We want young men in our country to stop becoming Islamic extremists and killing people.
That basic desire is now on everyone's mind, in almost every country. It is what led to U.S. President Barack Obama's summit this week on "Countering Violent Extremism," and it has led many countries, including Canada, to introduce new laws.
It's a simple goal, involving a very small group of young men (violent extremists are almost all young and male), but one that tends to inspire misdirection, overreaction and wasted effort.
There are basically three ways to respond to this problem.
The first approach is to make it illegal for these young men to hold extremist ideas. It is declared a crime to have positive thoughts about terrorist tactics or organizations or beliefs, as detected when those thoughts are expressed in private or public. Britain was the first to take this approach, with its 2006 Terrorism Act: It banned, very broadly, the "Encouragement etc. of terrorism," which included any idea that "glorifies the commission or preparation (whether in the past, in the future or generally)" of terrorism. Canada's anti-terrorism Bill C-51 is an attempt to mimic this by outlawing the "promotion or advocacy" of terrorism as a general concept or ideology (it was already illegal to advocate specific terrorist acts).
Beyond obvious objections to the literal policing of thoughts, there is a practical problem with such laws: By the time someone's brain contains one of these illegal ideas, it's too late. They're already an extremist. The hope is that by imprisoning them for holding and expressing ideas, they won't be able to turn them into actions. But prison spreads rather than quashes radicalism, and, besides, the law hasn't worked: The people who preach and scream extremist ideas are not generally the people who shoot up public squares. And the heavy-handed surveillance needed to do all this policing of ideas has been shown in Britain to antagonize communities and drive them away from the state: In short, it has a track record of making things worse.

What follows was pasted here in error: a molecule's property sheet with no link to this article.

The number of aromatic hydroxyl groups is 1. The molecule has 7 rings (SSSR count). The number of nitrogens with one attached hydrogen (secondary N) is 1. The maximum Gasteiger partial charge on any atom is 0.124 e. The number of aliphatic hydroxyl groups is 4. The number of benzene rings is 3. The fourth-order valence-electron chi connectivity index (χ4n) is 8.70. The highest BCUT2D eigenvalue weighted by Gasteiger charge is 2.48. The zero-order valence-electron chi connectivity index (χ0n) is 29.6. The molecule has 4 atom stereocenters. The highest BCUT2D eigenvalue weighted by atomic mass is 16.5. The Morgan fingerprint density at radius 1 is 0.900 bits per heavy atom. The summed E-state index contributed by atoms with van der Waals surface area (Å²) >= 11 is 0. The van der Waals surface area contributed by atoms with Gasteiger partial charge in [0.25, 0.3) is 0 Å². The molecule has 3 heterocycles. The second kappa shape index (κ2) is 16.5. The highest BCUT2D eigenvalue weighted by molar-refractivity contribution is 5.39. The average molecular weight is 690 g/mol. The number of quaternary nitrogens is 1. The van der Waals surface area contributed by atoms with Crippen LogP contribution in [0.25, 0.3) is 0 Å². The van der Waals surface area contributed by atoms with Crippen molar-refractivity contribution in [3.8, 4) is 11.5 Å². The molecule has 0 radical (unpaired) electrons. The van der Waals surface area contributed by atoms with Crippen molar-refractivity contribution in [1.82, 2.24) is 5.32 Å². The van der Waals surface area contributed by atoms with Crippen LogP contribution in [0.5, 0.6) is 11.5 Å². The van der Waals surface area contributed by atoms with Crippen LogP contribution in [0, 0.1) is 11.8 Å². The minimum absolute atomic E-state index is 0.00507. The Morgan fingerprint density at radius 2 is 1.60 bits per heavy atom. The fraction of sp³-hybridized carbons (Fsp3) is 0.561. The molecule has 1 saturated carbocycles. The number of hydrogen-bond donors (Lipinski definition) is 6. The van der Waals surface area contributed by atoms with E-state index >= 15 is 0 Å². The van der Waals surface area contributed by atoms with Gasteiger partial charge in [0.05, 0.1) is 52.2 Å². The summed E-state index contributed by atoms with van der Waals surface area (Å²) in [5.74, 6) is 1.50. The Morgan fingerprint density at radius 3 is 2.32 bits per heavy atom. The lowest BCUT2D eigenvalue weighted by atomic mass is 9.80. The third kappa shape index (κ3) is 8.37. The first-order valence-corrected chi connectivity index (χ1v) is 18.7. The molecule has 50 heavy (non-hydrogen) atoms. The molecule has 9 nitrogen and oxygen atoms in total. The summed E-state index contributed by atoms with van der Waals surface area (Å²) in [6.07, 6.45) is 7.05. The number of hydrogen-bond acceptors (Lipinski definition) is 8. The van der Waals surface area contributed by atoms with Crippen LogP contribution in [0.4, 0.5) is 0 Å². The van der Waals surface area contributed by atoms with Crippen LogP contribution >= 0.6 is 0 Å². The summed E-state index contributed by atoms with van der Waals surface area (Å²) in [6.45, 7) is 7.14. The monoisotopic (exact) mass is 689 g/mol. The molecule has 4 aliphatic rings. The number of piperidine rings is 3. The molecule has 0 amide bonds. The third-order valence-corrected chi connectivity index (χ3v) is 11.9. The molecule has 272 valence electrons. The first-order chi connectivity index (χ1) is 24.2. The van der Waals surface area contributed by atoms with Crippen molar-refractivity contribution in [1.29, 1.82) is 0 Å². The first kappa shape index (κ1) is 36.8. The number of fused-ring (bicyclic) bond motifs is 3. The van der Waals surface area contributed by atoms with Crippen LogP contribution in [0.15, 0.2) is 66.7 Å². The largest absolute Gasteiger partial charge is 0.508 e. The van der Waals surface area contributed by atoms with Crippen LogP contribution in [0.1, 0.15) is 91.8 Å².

The second approach is to put different ideas in the minds of these vulnerable young men. This "counter-messaging" tactic is being tried by France and the United States, whose governments have produced counter-jihad videos to be promoted on YouTube, and the U.S. State Department runs a "ThinkAgain" Twitter account.
While there's nothing wrong with promoting alternatives to political extremism, there's a basic problem with using government agencies and their proxies to deliver it (Canada's C-51 also empowers our spy agencies to counter-message). By definition, guys who are vulnerable to Islamic State-type ideas are people who have lost faith in the civil society and institutions around them. Rather than building trust, many experts argue that this tactic, because it comes from the state agencies least trusted by such young men, is likely to increase isolation and enmity among many of them. They already think the government is out to get them; this proves it.
The third approach is to reduce the number of young men who are vulnerable to these ideas. While identifying the guys who might go into jihad is tough (they don't tend to fit any easy profile), two things do tend to unite those who have become extremists: Most either have spent time in the penal system, or have dropped out of school early (the two tend to go together).
Keeping people from falling out of faith with civil society is often just a matter of keeping them in school. Those Muslim minority communities with the lowest rates of extremism (such as Bangladeshis in Britain or Arab Muslims in the United States) also tend to have lower school-dropout rates. Efforts to fight membership in criminal gangs in the U.S. and right-wing radical groups in Europe (both strikingly similar to Islamic State in recruiting messages) have succeeded when they've brought down dropout rates.
In France, this approach has been at the core of the state's impressive response to the Charlie Hebdo slayings: Late last month Prime Minister Manuel Valls launched a substantial policy drive to reduce the tendency of second-generation kids to drop out of the school system (combined with some pointlessly political counter-messaging stuff about teaching secularism). Continental European schools are practically designed to encourage children of immigrants to leave at age 16; that, from what I've seen in many European cities, is what funnels them into crime and extremism and explains the higher rates there.
The Obama approach, similarly, is to build up local schools, police and communities to keep second-generation men engaged in non-extremist society. This gets mocked for being less dramatic-looking (and more expensive) than propaganda videos and police raids. But it also happens to be the only approach with a solid history of success.